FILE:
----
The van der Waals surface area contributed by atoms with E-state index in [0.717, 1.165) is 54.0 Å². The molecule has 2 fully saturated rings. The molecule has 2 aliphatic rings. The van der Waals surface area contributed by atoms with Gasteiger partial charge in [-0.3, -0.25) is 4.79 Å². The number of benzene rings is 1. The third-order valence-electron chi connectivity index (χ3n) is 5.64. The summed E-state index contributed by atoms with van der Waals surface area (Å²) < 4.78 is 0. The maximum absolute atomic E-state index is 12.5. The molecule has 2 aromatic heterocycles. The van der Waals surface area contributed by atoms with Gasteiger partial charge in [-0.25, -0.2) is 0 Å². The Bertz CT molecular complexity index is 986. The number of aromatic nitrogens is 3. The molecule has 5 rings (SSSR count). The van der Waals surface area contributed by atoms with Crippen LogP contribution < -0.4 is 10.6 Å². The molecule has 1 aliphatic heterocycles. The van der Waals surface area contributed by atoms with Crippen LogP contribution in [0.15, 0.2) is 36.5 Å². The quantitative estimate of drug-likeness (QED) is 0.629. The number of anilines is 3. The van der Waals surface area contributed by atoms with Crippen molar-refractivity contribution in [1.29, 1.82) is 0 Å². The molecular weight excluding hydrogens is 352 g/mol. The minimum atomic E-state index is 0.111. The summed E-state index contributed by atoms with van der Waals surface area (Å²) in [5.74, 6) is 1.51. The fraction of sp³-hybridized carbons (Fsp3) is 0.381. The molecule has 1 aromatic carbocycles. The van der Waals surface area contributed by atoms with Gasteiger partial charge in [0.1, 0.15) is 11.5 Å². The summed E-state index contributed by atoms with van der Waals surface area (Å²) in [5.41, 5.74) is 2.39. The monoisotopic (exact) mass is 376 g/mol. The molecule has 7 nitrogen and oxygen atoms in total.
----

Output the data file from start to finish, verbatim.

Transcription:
The van der Waals surface area contributed by atoms with E-state index in [0.717, 1.165) is 54.0 Å². The molecule has 2 fully saturated rings. The molecule has 2 aliphatic rings. The van der Waals surface area contributed by atoms with Gasteiger partial charge in [-0.3, -0.25) is 4.79 Å². The number of benzene rings is 1. The third-order valence-electron chi connectivity index (χ3n) is 5.64. The summed E-state index contributed by atoms with van der Waals surface area (Å²) < 4.78 is 0. The maximum absolute atomic E-state index is 12.5. The molecule has 2 aromatic heterocycles. The van der Waals surface area contributed by atoms with Gasteiger partial charge in [-0.25, -0.2) is 0 Å². The Bertz CT molecular complexity index is 986. The number of aromatic nitrogens is 3. The molecule has 5 rings (SSSR count). The van der Waals surface area contributed by atoms with Crippen LogP contribution < -0.4 is 10.6 Å². The molecule has 1 aliphatic heterocycles. The van der Waals surface area contributed by atoms with Crippen LogP contribution in [0.15, 0.2) is 36.5 Å². The quantitative estimate of drug-likeness (QED) is 0.629. The number of anilines is 3. The van der Waals surface area contributed by atoms with Crippen molar-refractivity contribution in [1.29, 1.82) is 0 Å². The molecular weight excluding hydrogens is 352 g/mol. The minimum atomic E-state index is 0.111. The summed E-state index contributed by atoms with van der Waals surface area (Å²) in [5.74, 6) is 1.51. The fraction of sp³-hybridized carbons (Fsp3) is 0.381. The molecule has 1 aromatic carbocycles. The van der Waals surface area contributed by atoms with Gasteiger partial charge in [0.1, 0.15) is 11.5 Å². The summed E-state index contributed by atoms with van der Waals surface area (Å²) in [5.41, 5.74) is 2.39. The monoisotopic (exact) mass is 376 g/mol. The molecule has 7 nitrogen and oxygen atoms in total.